Career change considered by 42% of industry staff

By Gary Lloyd

- Last updated on GMT

Staffing fears: industry workers may be thinking about a different career but job satisfaction levels have risen (credit: Getty/Charday Penn)
Staffing fears: industry workers may be thinking about a different career but job satisfaction levels have risen (credit: Getty/Charday Penn)

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More than two in five workers in the hospitality sector are considering a career outside the industry despite job satisfaction levels increasing ‘significantly’ during the past 12 months.

A new report titled Getting Retention Right: Insights to Navigating Hospitality’s Top Talent Challenge​ that explores the experiences of today’s hospitality workers and reveals how better recruitment and technology can cut shortages and churn has been released from CGA by NIQ and Harri.

It found while job satisfaction levels in hospitality have increased significantly over the past 12 months labour shortages and high turnover remain major challenges.

The report also revealed operators and managers are looking at employee satisfaction with cautious optimism. Pay is up and wellbeing is a growing priority, however, more than two in five (42%) of employees are still considering a career outside of hospitality.

Optimism prevails

Yet, despite rising costs and staff shortages, 62% of industry leaders feel optimistic about prospects for their business over the next 12 months, and two thirds (67%) of respondents agree with the statement ‘hospitality offers a good and worthwhile career’.

Almost three quarters (74%) of employees in the sector feel satisfied in their current hospitality job role – an increase of 13 percentage points since the last survey in 2022 – and more than a quarter (27%) say they have actively chosen hospitality as their career path, which is four percentage points more than 12 months ago.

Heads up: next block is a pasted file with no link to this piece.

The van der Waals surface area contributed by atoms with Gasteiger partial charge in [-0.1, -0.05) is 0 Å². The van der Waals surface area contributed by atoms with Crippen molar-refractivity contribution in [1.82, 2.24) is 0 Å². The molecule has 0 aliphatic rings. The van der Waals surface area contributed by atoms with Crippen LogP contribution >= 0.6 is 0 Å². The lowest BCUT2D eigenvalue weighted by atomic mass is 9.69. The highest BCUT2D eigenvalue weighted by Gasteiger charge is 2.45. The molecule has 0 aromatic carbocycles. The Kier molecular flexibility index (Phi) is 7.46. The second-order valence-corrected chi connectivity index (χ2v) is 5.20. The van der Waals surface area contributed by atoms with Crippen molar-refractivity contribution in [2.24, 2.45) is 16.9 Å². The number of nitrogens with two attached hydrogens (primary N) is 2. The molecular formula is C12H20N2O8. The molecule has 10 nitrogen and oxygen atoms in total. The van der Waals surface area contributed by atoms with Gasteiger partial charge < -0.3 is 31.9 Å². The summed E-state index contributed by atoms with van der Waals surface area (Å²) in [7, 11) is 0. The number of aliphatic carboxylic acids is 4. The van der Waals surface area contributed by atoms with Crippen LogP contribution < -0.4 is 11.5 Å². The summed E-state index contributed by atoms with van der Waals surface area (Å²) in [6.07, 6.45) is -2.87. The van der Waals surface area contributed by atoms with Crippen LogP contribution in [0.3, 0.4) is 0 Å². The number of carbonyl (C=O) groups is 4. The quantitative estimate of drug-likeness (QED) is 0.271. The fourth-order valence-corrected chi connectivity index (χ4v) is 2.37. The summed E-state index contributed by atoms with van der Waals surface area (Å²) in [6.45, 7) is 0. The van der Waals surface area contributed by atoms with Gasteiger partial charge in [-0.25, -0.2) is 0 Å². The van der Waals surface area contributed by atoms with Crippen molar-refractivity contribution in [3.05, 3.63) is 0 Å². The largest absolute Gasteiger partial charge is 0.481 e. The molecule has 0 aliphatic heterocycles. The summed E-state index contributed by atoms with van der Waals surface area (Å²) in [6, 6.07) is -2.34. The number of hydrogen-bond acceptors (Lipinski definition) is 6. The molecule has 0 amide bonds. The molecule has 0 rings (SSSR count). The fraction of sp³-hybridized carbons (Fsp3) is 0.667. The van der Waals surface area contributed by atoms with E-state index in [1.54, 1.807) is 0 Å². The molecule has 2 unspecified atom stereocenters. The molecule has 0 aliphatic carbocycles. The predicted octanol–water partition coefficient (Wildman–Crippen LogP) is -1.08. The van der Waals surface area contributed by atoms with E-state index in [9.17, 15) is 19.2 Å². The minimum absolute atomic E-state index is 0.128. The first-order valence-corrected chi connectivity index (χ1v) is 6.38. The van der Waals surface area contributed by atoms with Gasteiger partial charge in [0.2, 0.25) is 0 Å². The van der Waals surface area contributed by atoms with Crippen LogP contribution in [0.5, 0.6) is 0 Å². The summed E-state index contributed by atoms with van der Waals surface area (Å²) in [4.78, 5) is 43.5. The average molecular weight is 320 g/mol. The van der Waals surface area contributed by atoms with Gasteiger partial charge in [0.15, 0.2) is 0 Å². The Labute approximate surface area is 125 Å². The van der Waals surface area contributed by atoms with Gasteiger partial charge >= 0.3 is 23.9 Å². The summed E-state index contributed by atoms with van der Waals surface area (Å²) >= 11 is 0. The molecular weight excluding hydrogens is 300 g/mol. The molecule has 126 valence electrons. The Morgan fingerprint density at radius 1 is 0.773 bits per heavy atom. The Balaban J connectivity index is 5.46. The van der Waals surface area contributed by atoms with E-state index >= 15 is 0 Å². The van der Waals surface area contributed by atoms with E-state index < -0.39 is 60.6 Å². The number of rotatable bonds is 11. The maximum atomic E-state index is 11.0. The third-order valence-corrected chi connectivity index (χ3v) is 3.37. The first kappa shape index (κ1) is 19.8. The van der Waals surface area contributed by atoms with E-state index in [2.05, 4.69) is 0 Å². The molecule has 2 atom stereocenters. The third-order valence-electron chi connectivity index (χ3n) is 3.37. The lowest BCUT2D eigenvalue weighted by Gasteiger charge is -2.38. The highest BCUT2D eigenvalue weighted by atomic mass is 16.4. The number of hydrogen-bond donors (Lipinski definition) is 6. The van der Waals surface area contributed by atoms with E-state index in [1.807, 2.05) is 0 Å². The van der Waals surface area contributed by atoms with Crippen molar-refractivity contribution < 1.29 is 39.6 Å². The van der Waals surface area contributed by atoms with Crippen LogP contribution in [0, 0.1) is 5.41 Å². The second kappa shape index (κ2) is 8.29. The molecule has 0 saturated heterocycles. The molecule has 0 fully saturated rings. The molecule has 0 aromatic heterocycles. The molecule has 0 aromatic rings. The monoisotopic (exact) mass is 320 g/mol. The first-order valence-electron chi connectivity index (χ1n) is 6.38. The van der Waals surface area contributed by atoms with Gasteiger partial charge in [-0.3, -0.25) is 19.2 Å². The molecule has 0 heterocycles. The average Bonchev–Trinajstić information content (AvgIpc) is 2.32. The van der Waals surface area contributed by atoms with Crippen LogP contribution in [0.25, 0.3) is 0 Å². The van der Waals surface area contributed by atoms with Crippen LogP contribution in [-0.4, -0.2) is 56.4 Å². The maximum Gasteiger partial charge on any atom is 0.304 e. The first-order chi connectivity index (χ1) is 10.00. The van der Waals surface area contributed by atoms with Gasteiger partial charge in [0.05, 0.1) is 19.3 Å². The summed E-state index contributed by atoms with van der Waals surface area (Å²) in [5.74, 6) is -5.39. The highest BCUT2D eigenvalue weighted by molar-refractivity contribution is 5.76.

The numbers are a welcome sign hospitality businesses are improving their employees’ experiences, according to the report, and may also reflect widespread increases in pay in the sector over the past 12 months but recruitment and retention remain major challenges in hospitality.

“It’s good to see increasing numbers of hospitality professionals feel content and motivated but with two in five considering a change of career path, job satisfaction in this sector remains precarious,” said Tristan Spencer, Harri’s senior vice-president sales UK.

“Businesses know further improvements are needed at every step of their teams’ journeys, from recruitment and onboarding onwards. Investment in digital engagement solutions can help employees feel more valued and better at their jobs while substantially reducing the high costs of recruitment.”

Good progress

Other statistics unearthed in the report include 30% of staff say their employer supports a good work-life balance, up from 19% a year ago; and 41% of employees say they look for honesty, 35% want equality or mutual respect (34%) when searching for a job so employers that communicate positive values can get a head-start in recruitment.

Meanwhile, just 20% of employees think their business’s technology for staff is ‘very advanced’.

CGA by NIQ’s director – hospitality operators and food, EMEA, Karl Chessell, said: “High staff shortages and turnover have been a huge challenge for the hospitality sector in recent years but our research shows businesses are making good progress on their engagement strategies.

“It’s already paying dividends in improved satisfaction and, in time, should help to bring down turnover and overcome some negative stereotypes to finally earn hospitality the reputation it deserves as a great place to build a career.”

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